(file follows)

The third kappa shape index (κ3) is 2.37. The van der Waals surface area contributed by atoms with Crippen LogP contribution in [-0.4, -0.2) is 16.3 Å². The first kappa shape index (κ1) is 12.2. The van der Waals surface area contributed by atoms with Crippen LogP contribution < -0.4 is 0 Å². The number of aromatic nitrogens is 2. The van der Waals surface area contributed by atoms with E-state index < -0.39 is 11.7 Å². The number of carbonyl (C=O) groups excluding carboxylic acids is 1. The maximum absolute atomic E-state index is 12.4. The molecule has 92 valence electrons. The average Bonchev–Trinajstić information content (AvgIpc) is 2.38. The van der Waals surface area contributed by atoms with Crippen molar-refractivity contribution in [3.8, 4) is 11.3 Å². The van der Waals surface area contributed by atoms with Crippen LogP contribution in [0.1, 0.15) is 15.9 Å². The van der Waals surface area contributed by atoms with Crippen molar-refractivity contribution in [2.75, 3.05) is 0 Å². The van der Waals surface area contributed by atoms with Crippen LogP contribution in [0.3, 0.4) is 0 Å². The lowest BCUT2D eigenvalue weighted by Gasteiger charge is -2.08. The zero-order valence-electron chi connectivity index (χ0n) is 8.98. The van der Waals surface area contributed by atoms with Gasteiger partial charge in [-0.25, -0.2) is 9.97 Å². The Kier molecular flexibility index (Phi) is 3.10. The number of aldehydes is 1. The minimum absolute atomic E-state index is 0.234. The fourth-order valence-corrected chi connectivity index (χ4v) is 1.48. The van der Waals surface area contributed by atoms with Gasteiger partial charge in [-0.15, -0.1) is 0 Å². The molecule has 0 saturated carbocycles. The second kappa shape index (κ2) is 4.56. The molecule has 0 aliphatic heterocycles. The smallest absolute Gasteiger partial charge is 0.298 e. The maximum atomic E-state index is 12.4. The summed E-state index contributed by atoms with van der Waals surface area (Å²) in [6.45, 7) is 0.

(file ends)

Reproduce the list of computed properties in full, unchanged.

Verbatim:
The third kappa shape index (κ3) is 2.37. The van der Waals surface area contributed by atoms with Crippen LogP contribution in [-0.4, -0.2) is 16.3 Å². The first kappa shape index (κ1) is 12.2. The van der Waals surface area contributed by atoms with Crippen LogP contribution < -0.4 is 0 Å². The number of aromatic nitrogens is 2. The van der Waals surface area contributed by atoms with E-state index < -0.39 is 11.7 Å². The number of carbonyl (C=O) groups excluding carboxylic acids is 1. The maximum absolute atomic E-state index is 12.4. The molecule has 92 valence electrons. The average Bonchev–Trinajstić information content (AvgIpc) is 2.38. The van der Waals surface area contributed by atoms with Crippen molar-refractivity contribution in [3.8, 4) is 11.3 Å². The van der Waals surface area contributed by atoms with Crippen LogP contribution in [0.1, 0.15) is 15.9 Å². The van der Waals surface area contributed by atoms with Crippen molar-refractivity contribution in [2.75, 3.05) is 0 Å². The van der Waals surface area contributed by atoms with Crippen LogP contribution in [0.3, 0.4) is 0 Å². The lowest BCUT2D eigenvalue weighted by Gasteiger charge is -2.08. The zero-order valence-electron chi connectivity index (χ0n) is 8.98. The van der Waals surface area contributed by atoms with Gasteiger partial charge in [-0.25, -0.2) is 9.97 Å². The Kier molecular flexibility index (Phi) is 3.10. The number of aldehydes is 1. The minimum absolute atomic E-state index is 0.234. The fourth-order valence-corrected chi connectivity index (χ4v) is 1.48. The van der Waals surface area contributed by atoms with Gasteiger partial charge in [-0.15, -0.1) is 0 Å². The molecule has 0 saturated carbocycles. The second kappa shape index (κ2) is 4.56. The molecule has 0 aliphatic heterocycles. The smallest absolute Gasteiger partial charge is 0.298 e. The maximum atomic E-state index is 12.4. The summed E-state index contributed by atoms with van der Waals surface area (Å²) in [6.45, 7) is 0.